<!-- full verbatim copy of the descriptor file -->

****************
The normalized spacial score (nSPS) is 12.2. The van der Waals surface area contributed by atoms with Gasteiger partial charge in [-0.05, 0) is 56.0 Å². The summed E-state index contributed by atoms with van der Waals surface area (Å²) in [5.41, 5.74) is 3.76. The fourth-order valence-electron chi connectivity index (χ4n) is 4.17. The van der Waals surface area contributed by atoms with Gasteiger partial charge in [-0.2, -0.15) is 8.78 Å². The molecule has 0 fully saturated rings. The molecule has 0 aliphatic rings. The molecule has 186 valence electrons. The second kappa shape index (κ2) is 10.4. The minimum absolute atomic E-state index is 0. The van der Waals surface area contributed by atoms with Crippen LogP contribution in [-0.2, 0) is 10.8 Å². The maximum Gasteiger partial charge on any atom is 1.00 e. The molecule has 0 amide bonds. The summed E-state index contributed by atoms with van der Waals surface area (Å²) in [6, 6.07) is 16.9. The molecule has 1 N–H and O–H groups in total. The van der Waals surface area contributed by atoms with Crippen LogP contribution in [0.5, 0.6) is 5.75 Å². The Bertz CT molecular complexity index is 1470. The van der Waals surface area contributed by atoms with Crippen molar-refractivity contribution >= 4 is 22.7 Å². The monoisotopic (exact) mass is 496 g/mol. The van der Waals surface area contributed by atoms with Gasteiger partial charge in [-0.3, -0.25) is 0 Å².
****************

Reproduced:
The normalized spacial score (nSPS) is 12.2. The van der Waals surface area contributed by atoms with Gasteiger partial charge in [-0.05, 0) is 56.0 Å². The summed E-state index contributed by atoms with van der Waals surface area (Å²) in [5.41, 5.74) is 3.76. The fourth-order valence-electron chi connectivity index (χ4n) is 4.17. The van der Waals surface area contributed by atoms with Gasteiger partial charge in [-0.2, -0.15) is 8.78 Å². The molecule has 0 fully saturated rings. The molecule has 0 aliphatic rings. The molecule has 186 valence electrons. The second kappa shape index (κ2) is 10.4. The minimum absolute atomic E-state index is 0. The van der Waals surface area contributed by atoms with Crippen LogP contribution in [-0.2, 0) is 10.8 Å². The maximum Gasteiger partial charge on any atom is 1.00 e. The molecule has 0 amide bonds. The summed E-state index contributed by atoms with van der Waals surface area (Å²) in [6, 6.07) is 16.9. The molecule has 1 N–H and O–H groups in total. The van der Waals surface area contributed by atoms with Crippen LogP contribution in [0.5, 0.6) is 5.75 Å². The Bertz CT molecular complexity index is 1470. The van der Waals surface area contributed by atoms with Crippen molar-refractivity contribution >= 4 is 22.7 Å². The monoisotopic (exact) mass is 496 g/mol. The van der Waals surface area contributed by atoms with Gasteiger partial charge in [-0.3, -0.25) is 0 Å².